Mayor Jim Coppinger has proclaimed March 2021 “Myeloma Action Month” in Hamilton County.
Mayor Coppinger joins Tennessee Governor Bill Lee who declared March as “Myeloma Action Month” across the state of Tennessee and Chairman Shannon Whitfield, who declared it in Walker County, Ga.
According to the International Myeloma Foundation, myeloma, also referred to as multiple myeloma, is an incurable cancer of cells in the bone marrow. Myeloma currently affects more than 100,000 people in the United States, with an estimated 33,000 new cases to be diagnosed this year. Myeloma is twice as common in African Americans and is becoming more common in younger patients, with possible links to environmental toxins.
“Mayor Coppinger’s continued support to help raise awareness of myeloma in Hamilton County is greatly appreciated,” said Linda Huguelet co-leader of the Chattanooga Multiple Myeloma Networking Group. “Increased awareness can lead to earlier diagnosis for others which can promote better outcomes and help them avoid some of the side effects I experienced prior to my diagnosis.” Ms. Huguelet experienced some of the most common symptoms for months, such as anemia and on-going back pain, prior to her diagnosis.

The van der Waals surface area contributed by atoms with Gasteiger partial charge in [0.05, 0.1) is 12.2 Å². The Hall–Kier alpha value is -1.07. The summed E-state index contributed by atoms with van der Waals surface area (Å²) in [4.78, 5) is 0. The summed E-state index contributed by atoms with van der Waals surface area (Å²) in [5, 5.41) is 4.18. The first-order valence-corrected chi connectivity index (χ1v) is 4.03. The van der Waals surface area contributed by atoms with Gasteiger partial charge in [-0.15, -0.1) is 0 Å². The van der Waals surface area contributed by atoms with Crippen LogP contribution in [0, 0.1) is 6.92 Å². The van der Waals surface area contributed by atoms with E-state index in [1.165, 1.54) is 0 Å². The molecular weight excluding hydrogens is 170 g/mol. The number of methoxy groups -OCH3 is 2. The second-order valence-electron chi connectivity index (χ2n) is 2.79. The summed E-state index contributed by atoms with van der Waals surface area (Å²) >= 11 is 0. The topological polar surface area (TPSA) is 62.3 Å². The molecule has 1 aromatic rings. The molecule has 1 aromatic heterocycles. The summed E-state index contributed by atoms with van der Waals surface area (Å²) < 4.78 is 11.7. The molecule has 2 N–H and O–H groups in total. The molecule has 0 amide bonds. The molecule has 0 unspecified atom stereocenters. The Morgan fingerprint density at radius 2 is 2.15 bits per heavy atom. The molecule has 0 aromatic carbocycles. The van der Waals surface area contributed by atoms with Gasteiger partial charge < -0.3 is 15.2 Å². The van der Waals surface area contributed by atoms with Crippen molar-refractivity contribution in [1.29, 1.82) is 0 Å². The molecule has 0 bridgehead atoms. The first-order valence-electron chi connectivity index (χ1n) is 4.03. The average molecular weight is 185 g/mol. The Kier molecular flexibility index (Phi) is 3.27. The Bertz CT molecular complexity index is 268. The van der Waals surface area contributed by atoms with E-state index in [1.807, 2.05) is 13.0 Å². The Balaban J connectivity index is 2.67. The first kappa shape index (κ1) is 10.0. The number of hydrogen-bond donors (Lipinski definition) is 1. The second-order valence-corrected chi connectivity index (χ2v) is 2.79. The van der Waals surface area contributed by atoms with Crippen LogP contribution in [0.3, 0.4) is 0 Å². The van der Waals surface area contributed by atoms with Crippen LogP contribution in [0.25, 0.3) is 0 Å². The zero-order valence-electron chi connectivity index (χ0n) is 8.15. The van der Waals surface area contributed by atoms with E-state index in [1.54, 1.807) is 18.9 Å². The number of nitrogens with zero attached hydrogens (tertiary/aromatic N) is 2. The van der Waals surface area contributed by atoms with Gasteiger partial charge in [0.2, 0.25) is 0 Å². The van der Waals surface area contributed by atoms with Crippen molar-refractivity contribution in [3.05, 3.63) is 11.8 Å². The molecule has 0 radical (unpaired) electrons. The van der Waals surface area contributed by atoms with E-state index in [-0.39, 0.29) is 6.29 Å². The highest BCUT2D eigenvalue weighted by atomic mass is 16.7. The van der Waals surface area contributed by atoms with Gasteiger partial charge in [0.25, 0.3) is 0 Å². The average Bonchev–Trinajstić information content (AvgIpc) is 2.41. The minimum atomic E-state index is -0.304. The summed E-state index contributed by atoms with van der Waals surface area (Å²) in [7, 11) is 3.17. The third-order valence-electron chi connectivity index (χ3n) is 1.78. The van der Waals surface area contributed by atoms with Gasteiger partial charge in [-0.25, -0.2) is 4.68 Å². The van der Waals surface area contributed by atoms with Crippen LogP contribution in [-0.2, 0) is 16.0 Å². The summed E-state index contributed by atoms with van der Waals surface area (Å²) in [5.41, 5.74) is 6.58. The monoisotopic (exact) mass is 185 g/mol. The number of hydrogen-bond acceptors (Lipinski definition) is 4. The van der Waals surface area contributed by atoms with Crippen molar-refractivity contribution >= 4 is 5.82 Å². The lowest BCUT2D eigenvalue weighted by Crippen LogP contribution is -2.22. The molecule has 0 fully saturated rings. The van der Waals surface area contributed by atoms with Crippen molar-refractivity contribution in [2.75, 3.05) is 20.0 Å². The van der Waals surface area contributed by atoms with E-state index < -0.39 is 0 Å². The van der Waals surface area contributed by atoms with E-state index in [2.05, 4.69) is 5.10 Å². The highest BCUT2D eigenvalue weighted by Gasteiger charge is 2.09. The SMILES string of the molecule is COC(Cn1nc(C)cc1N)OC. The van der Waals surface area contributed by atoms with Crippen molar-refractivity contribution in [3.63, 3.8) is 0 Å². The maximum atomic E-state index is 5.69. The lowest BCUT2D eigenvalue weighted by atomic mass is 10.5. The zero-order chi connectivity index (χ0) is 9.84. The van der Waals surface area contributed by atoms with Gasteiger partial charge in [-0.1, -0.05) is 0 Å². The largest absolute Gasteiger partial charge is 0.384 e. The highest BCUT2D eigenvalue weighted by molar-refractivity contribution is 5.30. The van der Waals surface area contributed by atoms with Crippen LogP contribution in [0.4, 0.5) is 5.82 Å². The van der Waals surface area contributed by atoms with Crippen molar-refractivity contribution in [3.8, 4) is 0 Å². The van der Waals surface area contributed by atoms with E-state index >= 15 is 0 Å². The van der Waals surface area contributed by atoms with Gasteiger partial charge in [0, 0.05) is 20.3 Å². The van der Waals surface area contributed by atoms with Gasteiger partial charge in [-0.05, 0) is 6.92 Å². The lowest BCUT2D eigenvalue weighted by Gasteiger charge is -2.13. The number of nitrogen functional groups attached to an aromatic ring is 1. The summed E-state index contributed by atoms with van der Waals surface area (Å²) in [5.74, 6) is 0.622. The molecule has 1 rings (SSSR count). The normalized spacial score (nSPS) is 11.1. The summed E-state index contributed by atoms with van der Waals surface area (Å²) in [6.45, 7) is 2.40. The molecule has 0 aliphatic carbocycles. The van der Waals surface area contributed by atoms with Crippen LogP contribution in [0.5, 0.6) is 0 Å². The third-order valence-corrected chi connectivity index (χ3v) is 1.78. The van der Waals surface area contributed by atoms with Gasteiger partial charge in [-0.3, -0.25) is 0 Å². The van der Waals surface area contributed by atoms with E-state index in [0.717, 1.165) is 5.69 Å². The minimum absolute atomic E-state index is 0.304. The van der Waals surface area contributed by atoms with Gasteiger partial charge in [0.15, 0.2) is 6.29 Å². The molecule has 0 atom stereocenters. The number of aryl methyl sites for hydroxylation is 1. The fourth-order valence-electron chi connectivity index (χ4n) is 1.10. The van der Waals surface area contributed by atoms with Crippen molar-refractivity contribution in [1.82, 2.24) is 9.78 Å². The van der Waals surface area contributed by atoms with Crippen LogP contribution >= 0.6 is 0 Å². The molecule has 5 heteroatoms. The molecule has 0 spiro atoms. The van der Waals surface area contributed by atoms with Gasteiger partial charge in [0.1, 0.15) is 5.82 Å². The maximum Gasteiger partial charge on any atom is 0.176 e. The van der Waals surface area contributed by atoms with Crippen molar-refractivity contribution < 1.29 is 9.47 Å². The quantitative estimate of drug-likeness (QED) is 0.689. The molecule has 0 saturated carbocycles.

Ms. Huguelet, who lives in Signal Mountain, was diagnosed in 2010 at the age of 46, which is about 20 years younger than the average myeloma patient. She and her husband, Jack, have co-led the Chattanooga support group since 2011. “Our networking group is a place where people with myeloma and their families can learn about the newest treatments available and gain support and education from those who have been living with the disease.”
The Chattanooga Multiple Myeloma Networking Group meets the second Thursday of each month at 6 p.m. The group is currently meeting virtually due to COVID-19.
Myeloma Action Month is sponsored by the International Myeloma Foundation, which is the oldest myeloma foundation and is the leader in global collaborative myeloma research. The IMF brings together the world’s leading myeloma experts through the International Myeloma Working Group (IMWG) and is charting a path to a cure through the foundation’s signature project, the Black Swan Research Initiative.
For more information about the Chattanooga Multiple Myeloma Networking Group, contact Ms. Huguelet at 423-779-4907, or go to www.MyelomaChattanooga.org for more information.